[continued from last post]
So after losing 90% of their UK audience following, “Dazzle Ships,” OMD had been concerned with “breaking in America.” The heat was on and the large and lucrative American market had been, until their singing with A+M Records, completely resistant to their cult with a lower case “c” sound. The “Junk Culture” campaign was not successful, but I can’t deny that it must have raised their profile to at least a degree or two. With “Locomotion” 12” and 7” singles so plentiful that imports were not necessary [except for early buyers like myself] and a unique US 12” of “Tesla Girls” out there, OMD on A+M felt a lot more successful than their three album period on Epic had been.
With “Crush,” the intent to crack the American market had obviously come to the forefront of things. Enlisting American producer Stephen Hague was a big step in this direction. For many years, I felt that he was perhaps the guiding hand behind the aesthetic moves that resulted in OMD’s most ordinary album ever, but today I’m not so sure. I came to that perhaps erroneous conclusion due to so many bands working with Hague in the mid-80s and producing pablum, but when I think about it in retrospect, today, the fact remained that prior to “Crush,” all of the records that Hague had previously produced or co-prodcuced were fine stuff. Now, I am of the opinion that Hague may be the kind of producer who amplifies and facilitates his artists’ vision rather than imposing his own; an admirable trait in a producer.
Rather, I think the blame for the crushing banality [you saw that coming, right?] of the 1985 OMD album can be laid at the feet of the band themselves, who were under real financial pressures to deliver no matter what the cost. In spite of healthy sales, they were still in debt to their Virgin due to the fairly typical contract they signed as teenagers. Remember that record labels always were fully legal loan-sharking operations. This ultimately saw the band writing some really bland songs that would have been inconceivable as OMD tracks two years prior. Tellingly, the “So In Love” single was among the last things written during the album’s recording. Like the previous album’s “Locomotion,” it was another case of the band sharing a co-writing credit with producer Hague [it was manager Gordian Troeller for “Locomotion”].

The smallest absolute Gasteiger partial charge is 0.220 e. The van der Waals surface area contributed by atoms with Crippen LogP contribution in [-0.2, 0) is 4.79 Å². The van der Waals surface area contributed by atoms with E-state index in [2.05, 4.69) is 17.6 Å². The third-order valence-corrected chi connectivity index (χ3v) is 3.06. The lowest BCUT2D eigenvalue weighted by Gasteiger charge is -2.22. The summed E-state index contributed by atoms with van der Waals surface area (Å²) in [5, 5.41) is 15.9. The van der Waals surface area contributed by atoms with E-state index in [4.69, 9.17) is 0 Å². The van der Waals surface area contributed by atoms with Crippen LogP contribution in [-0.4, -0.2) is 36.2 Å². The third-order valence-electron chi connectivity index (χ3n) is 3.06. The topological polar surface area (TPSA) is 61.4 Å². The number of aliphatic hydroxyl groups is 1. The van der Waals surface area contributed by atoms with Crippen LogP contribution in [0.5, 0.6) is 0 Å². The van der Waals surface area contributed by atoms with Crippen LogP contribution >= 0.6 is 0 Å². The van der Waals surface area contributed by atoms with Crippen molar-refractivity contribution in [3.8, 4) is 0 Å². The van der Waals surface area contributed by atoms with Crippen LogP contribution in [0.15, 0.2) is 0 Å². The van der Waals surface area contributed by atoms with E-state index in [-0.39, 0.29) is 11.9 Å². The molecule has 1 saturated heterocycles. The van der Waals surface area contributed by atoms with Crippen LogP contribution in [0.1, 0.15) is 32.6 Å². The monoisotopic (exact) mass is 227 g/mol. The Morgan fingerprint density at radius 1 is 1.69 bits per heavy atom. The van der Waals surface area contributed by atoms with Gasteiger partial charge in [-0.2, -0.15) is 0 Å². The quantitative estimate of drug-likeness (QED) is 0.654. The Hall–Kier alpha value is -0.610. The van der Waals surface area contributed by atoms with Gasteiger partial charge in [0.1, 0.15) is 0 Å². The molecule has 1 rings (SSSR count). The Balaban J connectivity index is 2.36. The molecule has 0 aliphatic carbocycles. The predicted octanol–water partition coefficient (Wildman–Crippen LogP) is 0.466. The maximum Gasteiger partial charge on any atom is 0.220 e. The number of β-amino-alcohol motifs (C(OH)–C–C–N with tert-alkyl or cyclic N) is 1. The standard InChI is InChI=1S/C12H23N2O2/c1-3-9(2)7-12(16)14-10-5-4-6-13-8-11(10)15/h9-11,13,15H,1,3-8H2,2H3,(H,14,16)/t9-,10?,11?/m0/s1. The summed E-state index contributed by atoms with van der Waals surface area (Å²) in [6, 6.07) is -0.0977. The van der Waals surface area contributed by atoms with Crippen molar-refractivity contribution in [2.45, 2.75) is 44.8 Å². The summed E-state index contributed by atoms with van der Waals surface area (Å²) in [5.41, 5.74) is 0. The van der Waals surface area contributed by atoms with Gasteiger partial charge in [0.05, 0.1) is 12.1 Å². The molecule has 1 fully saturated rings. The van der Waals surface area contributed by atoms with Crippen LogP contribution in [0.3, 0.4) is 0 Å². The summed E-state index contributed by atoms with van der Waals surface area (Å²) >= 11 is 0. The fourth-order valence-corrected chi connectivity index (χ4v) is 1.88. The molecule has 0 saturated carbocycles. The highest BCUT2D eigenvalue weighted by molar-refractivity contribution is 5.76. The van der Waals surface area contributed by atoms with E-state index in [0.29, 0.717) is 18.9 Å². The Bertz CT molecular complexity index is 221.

That the compromise was successful can be ascertained by looking at the UK/US charting for the single. “So In Love” reached number 27 in the UK charts [a poor UK single showing for the band] but it broke through to chart at exactly one spot higher on the US Billboard Hot 100 charts. So after five years, a line had been crossed in the sand and OMD gained some much desired [we’ll reserve judgement on whether it was needed or not] commercial traction in the biggest market where they had had no success previously. I got wind that something was up when the video for “So In Love” got into medium rotation on MTV; a shocking barometer of commercial acceptance, and certainly one I was not accustomed to seeing. Previously, I had relied on “Night Flight” profiles on OMD to get the scant copies of their video clips. I had gotten “Locomotion” by taping MTV in the dead of night. It felt strange, but I could now mention OMD and many Americans would have an inkling.
“Secret” still made the Hot 100, further down the charts with a peak of 63 while the UK showing was better at number 34. Still far from a day at at the beach for OMD. The best single from the album, “La Femme Accident,” was not released in the US as an A-side, but the UK charting showed a continued downward trend at number 42. In every case, the three singles fared better in Germany, their number two market. Usually by a factor of ten chart places or so. Still, the singles were underperforming compared to what OMD were used to in their core markets even as they were making comparatively huge strides in the heretofore untapped American market. Given that McCluskey and Humphries had both wed American ladies, met on their earlier tours here, one could imagine that this desire to prove themselves to their wives might have also been a motivating factor in their concentration on the US market. For me, there were unexpected side benefits to all of this compromise.
Next: …OMD Live And In My Face